be·​queath | \bi-ˈkwēth, -ˈkwēt͟h, bē- \
bequeathed; bequeathing; bequeaths

Definition of bequeath 

transitive verb

1 : to give or leave by will (see will entry 2 sense 1) used especially of personal property a ring bequeathed to her by her grandmother

2 : to hand down : transmit lessons bequeathed to future generations

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Other Words from bequeath

bequeathal \bi-​ˈkwē-​thəl, -​t͟həl, bē-​ \ noun

Synonyms for bequeath


leave, will

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Examples of bequeath in a Sentence

He bequeathed his paintings to the museum. Lessons of the past are bequeathed to future generations.

Recent Examples on the Web

Nantwich bequeaths to Will his personal history, a chronicle of his erotic life from boarding school to his years as a colonial administrator in Africa. Andrew Marantz, The New Yorker, "A Novel of Sex and Secrecy," 10 Oct. 2011 Their place in the standings ahead of Seattle has been earned, not bequeathed because of the Mariners’ uneven play. Ryan Divish, The Seattle Times, "Mariners rally late, but A’s had already built too big of a lead to win 7-6," 13 Aug. 2018 Stamey's GREENSBORO Warner Stamey, founder of Lexington-style barbecue, opened his place in 1930 and bequeathed his skills to his grandson Chip, the current owner. Frances Bailey, Country Living, "North Carolina BBQ Road Trip Route," 7 July 2014 Not yet in her 20s, she and her First Kiss Productions company were bequeathed a $10 million development deal to produce two films at Columbia Pictures. Margy Rochlin, New York Times, "Alicia Silverstone, With a New TV Show, Proves She’s Not Clueless," 1 June 2018 The all-white church, based in Albany, Ga., planned to bequeath its facilities to New Seasons, an African American church, to reflect the changing demographics of the surrounding community. Erin B. Logan, Washington Post, "An all-white church planned to give its building to a black congregation. Instead, they clashed.," 13 June 2018 Baez lost command of the strike zone, missing high and low to bequeath Wolters first base. Andy Mccullough,, "Dodgers continue to struggle at home as road-built winning streak ends," 22 May 2018 This new show brings together a selection of Martin’s paintings and drawings (and one sculpture) that Dietrich owned and bequeathed to the PMA, as well as archival documentation relating to her ICA survey. Edith Newhall,, "In Philly galleries now: Bergstrom bags, a subtle modern master, Fleisher/Ollman's 'Party'," 12 July 2018 Whites who were permitted to buy benefited from ensuing decades of equity appreciation; this wealth helped finance college for their children and was later bequeathed to them. Valerie Strauss, Washington Post, "What you should know about race-based affirmative action and diversity in schools," 3 July 2018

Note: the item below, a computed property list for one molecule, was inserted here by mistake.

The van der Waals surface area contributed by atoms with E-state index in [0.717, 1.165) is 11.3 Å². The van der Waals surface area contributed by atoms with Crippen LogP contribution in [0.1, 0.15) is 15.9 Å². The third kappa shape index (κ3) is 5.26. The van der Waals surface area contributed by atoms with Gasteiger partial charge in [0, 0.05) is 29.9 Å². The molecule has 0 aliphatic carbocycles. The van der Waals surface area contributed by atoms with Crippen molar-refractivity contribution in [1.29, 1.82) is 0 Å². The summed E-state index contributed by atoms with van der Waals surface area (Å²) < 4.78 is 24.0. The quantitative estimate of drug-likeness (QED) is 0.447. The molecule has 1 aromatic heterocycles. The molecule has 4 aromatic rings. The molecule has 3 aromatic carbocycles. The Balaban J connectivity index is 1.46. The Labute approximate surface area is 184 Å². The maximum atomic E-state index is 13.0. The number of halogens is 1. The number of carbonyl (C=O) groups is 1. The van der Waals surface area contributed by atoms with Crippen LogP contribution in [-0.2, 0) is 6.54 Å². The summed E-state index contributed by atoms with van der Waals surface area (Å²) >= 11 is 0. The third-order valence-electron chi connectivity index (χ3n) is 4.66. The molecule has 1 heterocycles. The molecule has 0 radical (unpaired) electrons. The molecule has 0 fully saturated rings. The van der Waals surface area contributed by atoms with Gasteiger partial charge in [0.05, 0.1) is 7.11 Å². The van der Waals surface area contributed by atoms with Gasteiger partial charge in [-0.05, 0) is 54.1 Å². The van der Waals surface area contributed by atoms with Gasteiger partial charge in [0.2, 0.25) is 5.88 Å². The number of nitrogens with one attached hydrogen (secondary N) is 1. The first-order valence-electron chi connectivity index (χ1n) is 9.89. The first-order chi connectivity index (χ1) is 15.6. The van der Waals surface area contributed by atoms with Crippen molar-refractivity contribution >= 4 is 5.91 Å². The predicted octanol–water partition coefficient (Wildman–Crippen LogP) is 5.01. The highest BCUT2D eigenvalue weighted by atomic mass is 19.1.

These example sentences are selected automatically from various online news sources to reflect current usage of the word 'bequeath.' Views expressed in the examples do not represent the opinion of Merriam-Webster or its editors. Send us feedback.

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First Known Use of bequeath

before the 12th century, in the meaning defined at sense 1

History and Etymology for bequeath

Middle English bequethen, from Old English becwethan, from be- + cwethan to say — more at quoth

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Statistics for bequeath

Last Updated

1 Dec 2018

Look-up Popularity

Time Traveler for bequeath

The first known use of bequeath was before the 12th century

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More Definitions for bequeath



English Language Learners Definition of bequeath

: to say in a will that (your property) will be given to (a person or organization) after you die

: to give (ideas, knowledge, etc.) to (younger people) as part of their history


be·​queath | \bi-ˈkwēth, -ˈkwēt͟h\
bequeathed; bequeathing

Kids Definition of bequeath

1 : to give or leave by means of a will I bequeath this ring to my sister.

2 : to hand down These stories were bequeathed to us by our ancestors.


transitive verb
be·​queath | \bi-ˈkwēth, -ˈkwēt͟h \

Legal Definition of bequeath 

: to give by will used especially of personal property but sometimes of real property — see also legacy, legatee — compare devise

History and Etymology for bequeath

Old English becwethan to speak to, address, leave by will, from be- to, about + cwethan to say

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More from Merriam-Webster on bequeath

Rhyming Dictionary: Words that rhyme with bequeath

Thesaurus: All synonyms and antonyms for bequeath

Spanish Central: Translation of bequeath

Nglish: Translation of bequeath for Spanish Speakers

Britannica English: Translation of bequeath for Arabic Speakers

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a soft lustrous wool fabric with mohair

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